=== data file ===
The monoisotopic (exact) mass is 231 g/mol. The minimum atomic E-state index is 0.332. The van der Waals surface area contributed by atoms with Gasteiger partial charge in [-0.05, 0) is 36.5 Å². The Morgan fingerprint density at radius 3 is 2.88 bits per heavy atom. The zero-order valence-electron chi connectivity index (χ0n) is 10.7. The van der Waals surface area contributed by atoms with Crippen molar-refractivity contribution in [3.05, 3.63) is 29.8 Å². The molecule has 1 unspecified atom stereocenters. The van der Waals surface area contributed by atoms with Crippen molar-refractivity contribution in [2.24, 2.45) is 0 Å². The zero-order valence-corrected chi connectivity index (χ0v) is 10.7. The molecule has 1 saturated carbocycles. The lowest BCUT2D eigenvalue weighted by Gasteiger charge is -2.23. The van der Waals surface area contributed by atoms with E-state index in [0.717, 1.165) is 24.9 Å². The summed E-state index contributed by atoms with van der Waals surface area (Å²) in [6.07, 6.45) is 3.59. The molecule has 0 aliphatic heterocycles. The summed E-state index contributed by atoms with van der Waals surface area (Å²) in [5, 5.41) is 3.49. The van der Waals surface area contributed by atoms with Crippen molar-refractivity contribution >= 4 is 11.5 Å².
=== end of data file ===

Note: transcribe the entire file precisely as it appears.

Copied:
The monoisotopic (exact) mass is 231 g/mol. The minimum atomic E-state index is 0.332. The van der Waals surface area contributed by atoms with Gasteiger partial charge in [-0.05, 0) is 36.5 Å². The Morgan fingerprint density at radius 3 is 2.88 bits per heavy atom. The zero-order valence-electron chi connectivity index (χ0n) is 10.7. The van der Waals surface area contributed by atoms with Crippen molar-refractivity contribution in [3.05, 3.63) is 29.8 Å². The molecule has 1 unspecified atom stereocenters. The van der Waals surface area contributed by atoms with Crippen molar-refractivity contribution in [2.24, 2.45) is 0 Å². The zero-order valence-corrected chi connectivity index (χ0v) is 10.7. The molecule has 1 saturated carbocycles. The lowest BCUT2D eigenvalue weighted by Gasteiger charge is -2.23. The van der Waals surface area contributed by atoms with E-state index in [0.717, 1.165) is 24.9 Å². The summed E-state index contributed by atoms with van der Waals surface area (Å²) in [6.07, 6.45) is 3.59. The molecule has 0 aliphatic heterocycles. The summed E-state index contributed by atoms with van der Waals surface area (Å²) in [5, 5.41) is 3.49. The van der Waals surface area contributed by atoms with Crippen molar-refractivity contribution >= 4 is 11.5 Å².